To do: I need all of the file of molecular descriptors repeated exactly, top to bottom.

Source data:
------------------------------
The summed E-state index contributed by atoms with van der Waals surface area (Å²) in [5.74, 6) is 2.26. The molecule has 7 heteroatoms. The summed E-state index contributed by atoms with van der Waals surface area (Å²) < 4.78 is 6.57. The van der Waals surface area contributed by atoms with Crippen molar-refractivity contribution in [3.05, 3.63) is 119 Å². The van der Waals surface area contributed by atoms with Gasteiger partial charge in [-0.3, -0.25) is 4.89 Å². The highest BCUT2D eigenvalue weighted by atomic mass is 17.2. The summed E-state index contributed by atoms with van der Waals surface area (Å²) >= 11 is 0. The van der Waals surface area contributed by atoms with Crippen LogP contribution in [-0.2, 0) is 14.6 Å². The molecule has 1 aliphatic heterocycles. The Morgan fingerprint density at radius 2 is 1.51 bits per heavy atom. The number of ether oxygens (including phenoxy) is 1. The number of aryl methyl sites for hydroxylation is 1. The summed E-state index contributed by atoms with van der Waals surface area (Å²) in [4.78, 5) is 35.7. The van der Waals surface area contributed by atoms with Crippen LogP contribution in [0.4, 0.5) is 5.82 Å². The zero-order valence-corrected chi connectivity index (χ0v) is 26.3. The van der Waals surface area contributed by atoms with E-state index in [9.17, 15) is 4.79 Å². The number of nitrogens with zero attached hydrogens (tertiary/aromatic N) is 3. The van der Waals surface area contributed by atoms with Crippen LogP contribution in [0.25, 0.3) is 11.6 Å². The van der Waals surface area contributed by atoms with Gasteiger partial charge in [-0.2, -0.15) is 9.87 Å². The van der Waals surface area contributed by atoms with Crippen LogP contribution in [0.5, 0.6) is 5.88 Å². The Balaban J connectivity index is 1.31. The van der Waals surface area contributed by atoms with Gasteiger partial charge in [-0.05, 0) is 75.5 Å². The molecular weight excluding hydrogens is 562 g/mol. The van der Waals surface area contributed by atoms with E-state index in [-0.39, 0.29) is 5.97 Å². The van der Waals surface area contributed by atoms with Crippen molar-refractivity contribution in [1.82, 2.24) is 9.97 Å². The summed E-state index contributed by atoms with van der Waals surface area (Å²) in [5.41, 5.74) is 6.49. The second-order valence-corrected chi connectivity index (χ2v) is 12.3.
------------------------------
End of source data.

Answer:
The summed E-state index contributed by atoms with van der Waals surface area (Å²) in [5.74, 6) is 2.26. The molecule has 7 heteroatoms. The summed E-state index contributed by atoms with van der Waals surface area (Å²) < 4.78 is 6.57. The van der Waals surface area contributed by atoms with Crippen molar-refractivity contribution in [3.05, 3.63) is 119 Å². The van der Waals surface area contributed by atoms with Gasteiger partial charge in [-0.3, -0.25) is 4.89 Å². The highest BCUT2D eigenvalue weighted by atomic mass is 17.2. The summed E-state index contributed by atoms with van der Waals surface area (Å²) >= 11 is 0. The van der Waals surface area contributed by atoms with Crippen LogP contribution in [-0.2, 0) is 14.6 Å². The molecule has 1 aliphatic heterocycles. The Morgan fingerprint density at radius 2 is 1.51 bits per heavy atom. The number of ether oxygens (including phenoxy) is 1. The number of aryl methyl sites for hydroxylation is 1. The summed E-state index contributed by atoms with van der Waals surface area (Å²) in [4.78, 5) is 35.7. The van der Waals surface area contributed by atoms with Crippen LogP contribution in [0.4, 0.5) is 5.82 Å². The zero-order valence-corrected chi connectivity index (χ0v) is 26.3. The van der Waals surface area contributed by atoms with E-state index in [9.17, 15) is 4.79 Å². The number of nitrogens with zero attached hydrogens (tertiary/aromatic N) is 3. The van der Waals surface area contributed by atoms with Crippen LogP contribution in [0.25, 0.3) is 11.6 Å². The van der Waals surface area contributed by atoms with Gasteiger partial charge in [-0.2, -0.15) is 9.87 Å². The van der Waals surface area contributed by atoms with Crippen LogP contribution in [0.5, 0.6) is 5.88 Å². The Balaban J connectivity index is 1.31. The van der Waals surface area contributed by atoms with Gasteiger partial charge in [-0.05, 0) is 75.5 Å². The molecular weight excluding hydrogens is 562 g/mol. The van der Waals surface area contributed by atoms with E-state index in [-0.39, 0.29) is 5.97 Å². The van der Waals surface area contributed by atoms with Crippen molar-refractivity contribution in [1.82, 2.24) is 9.97 Å². The summed E-state index contributed by atoms with van der Waals surface area (Å²) in [5.41, 5.74) is 6.49. The second-order valence-corrected chi connectivity index (χ2v) is 12.3.